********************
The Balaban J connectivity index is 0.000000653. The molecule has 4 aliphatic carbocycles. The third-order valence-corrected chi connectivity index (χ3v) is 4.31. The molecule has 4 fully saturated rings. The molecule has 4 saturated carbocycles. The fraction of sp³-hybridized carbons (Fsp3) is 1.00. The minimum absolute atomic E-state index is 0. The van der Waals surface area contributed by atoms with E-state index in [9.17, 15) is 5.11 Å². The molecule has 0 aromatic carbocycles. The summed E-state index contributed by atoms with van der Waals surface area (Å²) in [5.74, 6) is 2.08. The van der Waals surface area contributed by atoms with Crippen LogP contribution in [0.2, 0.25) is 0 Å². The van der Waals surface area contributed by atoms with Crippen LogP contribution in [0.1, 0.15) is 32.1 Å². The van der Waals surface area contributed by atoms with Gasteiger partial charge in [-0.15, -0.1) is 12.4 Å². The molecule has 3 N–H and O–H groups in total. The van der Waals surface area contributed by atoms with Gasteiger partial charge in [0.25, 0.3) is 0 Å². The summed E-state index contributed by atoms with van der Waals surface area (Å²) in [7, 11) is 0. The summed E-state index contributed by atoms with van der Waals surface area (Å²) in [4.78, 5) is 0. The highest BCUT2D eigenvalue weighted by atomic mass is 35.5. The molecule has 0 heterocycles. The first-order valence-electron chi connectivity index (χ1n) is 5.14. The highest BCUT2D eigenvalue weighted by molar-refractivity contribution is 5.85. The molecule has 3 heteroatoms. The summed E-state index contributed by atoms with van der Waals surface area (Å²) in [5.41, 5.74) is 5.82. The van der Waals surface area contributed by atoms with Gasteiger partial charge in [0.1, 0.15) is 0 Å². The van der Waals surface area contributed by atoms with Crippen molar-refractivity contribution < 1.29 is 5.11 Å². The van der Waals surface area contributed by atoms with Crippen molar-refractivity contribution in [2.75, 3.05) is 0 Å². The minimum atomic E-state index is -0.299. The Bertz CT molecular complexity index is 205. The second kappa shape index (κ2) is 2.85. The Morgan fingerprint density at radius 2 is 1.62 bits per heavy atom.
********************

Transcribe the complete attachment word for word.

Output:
The Balaban J connectivity index is 0.000000653. The molecule has 4 aliphatic carbocycles. The third-order valence-corrected chi connectivity index (χ3v) is 4.31. The molecule has 4 fully saturated rings. The molecule has 4 saturated carbocycles. The fraction of sp³-hybridized carbons (Fsp3) is 1.00. The minimum absolute atomic E-state index is 0. The van der Waals surface area contributed by atoms with E-state index in [9.17, 15) is 5.11 Å². The molecule has 0 aromatic carbocycles. The summed E-state index contributed by atoms with van der Waals surface area (Å²) in [5.74, 6) is 2.08. The van der Waals surface area contributed by atoms with Crippen LogP contribution in [0.2, 0.25) is 0 Å². The van der Waals surface area contributed by atoms with Crippen LogP contribution in [0.1, 0.15) is 32.1 Å². The van der Waals surface area contributed by atoms with Gasteiger partial charge in [-0.15, -0.1) is 12.4 Å². The molecule has 3 N–H and O–H groups in total. The van der Waals surface area contributed by atoms with Gasteiger partial charge in [0.25, 0.3) is 0 Å². The summed E-state index contributed by atoms with van der Waals surface area (Å²) in [7, 11) is 0. The summed E-state index contributed by atoms with van der Waals surface area (Å²) in [4.78, 5) is 0. The highest BCUT2D eigenvalue weighted by atomic mass is 35.5. The molecule has 0 heterocycles. The first-order valence-electron chi connectivity index (χ1n) is 5.14. The highest BCUT2D eigenvalue weighted by molar-refractivity contribution is 5.85. The molecule has 3 heteroatoms. The summed E-state index contributed by atoms with van der Waals surface area (Å²) in [5.41, 5.74) is 5.82. The van der Waals surface area contributed by atoms with Gasteiger partial charge in [0.1, 0.15) is 0 Å². The van der Waals surface area contributed by atoms with Crippen molar-refractivity contribution < 1.29 is 5.11 Å². The van der Waals surface area contributed by atoms with Crippen molar-refractivity contribution in [2.75, 3.05) is 0 Å². The minimum atomic E-state index is -0.299. The Bertz CT molecular complexity index is 205. The second kappa shape index (κ2) is 2.85. The Morgan fingerprint density at radius 2 is 1.62 bits per heavy atom.